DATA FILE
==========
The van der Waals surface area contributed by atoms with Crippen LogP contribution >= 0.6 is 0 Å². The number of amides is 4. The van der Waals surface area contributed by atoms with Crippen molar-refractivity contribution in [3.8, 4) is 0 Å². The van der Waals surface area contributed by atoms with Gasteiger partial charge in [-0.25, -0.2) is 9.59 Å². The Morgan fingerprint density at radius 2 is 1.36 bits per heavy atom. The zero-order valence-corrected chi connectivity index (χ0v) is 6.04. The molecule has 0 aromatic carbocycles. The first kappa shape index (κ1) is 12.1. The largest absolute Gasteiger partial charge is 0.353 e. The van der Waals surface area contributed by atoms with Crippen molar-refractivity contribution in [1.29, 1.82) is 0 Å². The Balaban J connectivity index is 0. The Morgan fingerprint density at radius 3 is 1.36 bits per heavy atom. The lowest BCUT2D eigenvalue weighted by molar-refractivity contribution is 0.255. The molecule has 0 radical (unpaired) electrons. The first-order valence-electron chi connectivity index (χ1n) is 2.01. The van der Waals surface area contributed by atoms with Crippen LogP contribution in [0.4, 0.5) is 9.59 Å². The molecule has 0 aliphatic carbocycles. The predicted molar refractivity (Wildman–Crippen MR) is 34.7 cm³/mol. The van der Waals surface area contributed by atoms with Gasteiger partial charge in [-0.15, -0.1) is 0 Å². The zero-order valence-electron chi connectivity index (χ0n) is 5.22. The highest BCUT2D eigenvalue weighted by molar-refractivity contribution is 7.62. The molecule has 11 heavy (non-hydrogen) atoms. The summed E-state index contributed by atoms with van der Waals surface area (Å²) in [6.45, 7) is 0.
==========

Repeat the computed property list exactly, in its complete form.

The van der Waals surface area contributed by atoms with Crippen LogP contribution >= 0.6 is 0 Å². The number of amides is 4. The van der Waals surface area contributed by atoms with Crippen molar-refractivity contribution in [3.8, 4) is 0 Å². The van der Waals surface area contributed by atoms with Gasteiger partial charge in [-0.25, -0.2) is 9.59 Å². The Morgan fingerprint density at radius 2 is 1.36 bits per heavy atom. The zero-order valence-corrected chi connectivity index (χ0v) is 6.04. The molecule has 0 aromatic carbocycles. The first kappa shape index (κ1) is 12.1. The largest absolute Gasteiger partial charge is 0.353 e. The van der Waals surface area contributed by atoms with Crippen molar-refractivity contribution in [1.29, 1.82) is 0 Å². The Balaban J connectivity index is 0. The Morgan fingerprint density at radius 3 is 1.36 bits per heavy atom. The lowest BCUT2D eigenvalue weighted by molar-refractivity contribution is 0.255. The molecule has 0 radical (unpaired) electrons. The first-order valence-electron chi connectivity index (χ1n) is 2.01. The van der Waals surface area contributed by atoms with Crippen LogP contribution in [0.4, 0.5) is 9.59 Å². The molecule has 0 aliphatic carbocycles. The predicted molar refractivity (Wildman–Crippen MR) is 34.7 cm³/mol. The van der Waals surface area contributed by atoms with Gasteiger partial charge in [-0.15, -0.1) is 0 Å². The zero-order valence-electron chi connectivity index (χ0n) is 5.22. The highest BCUT2D eigenvalue weighted by molar-refractivity contribution is 7.62. The molecule has 11 heavy (non-hydrogen) atoms. The summed E-state index contributed by atoms with van der Waals surface area (Å²) in [6.45, 7) is 0.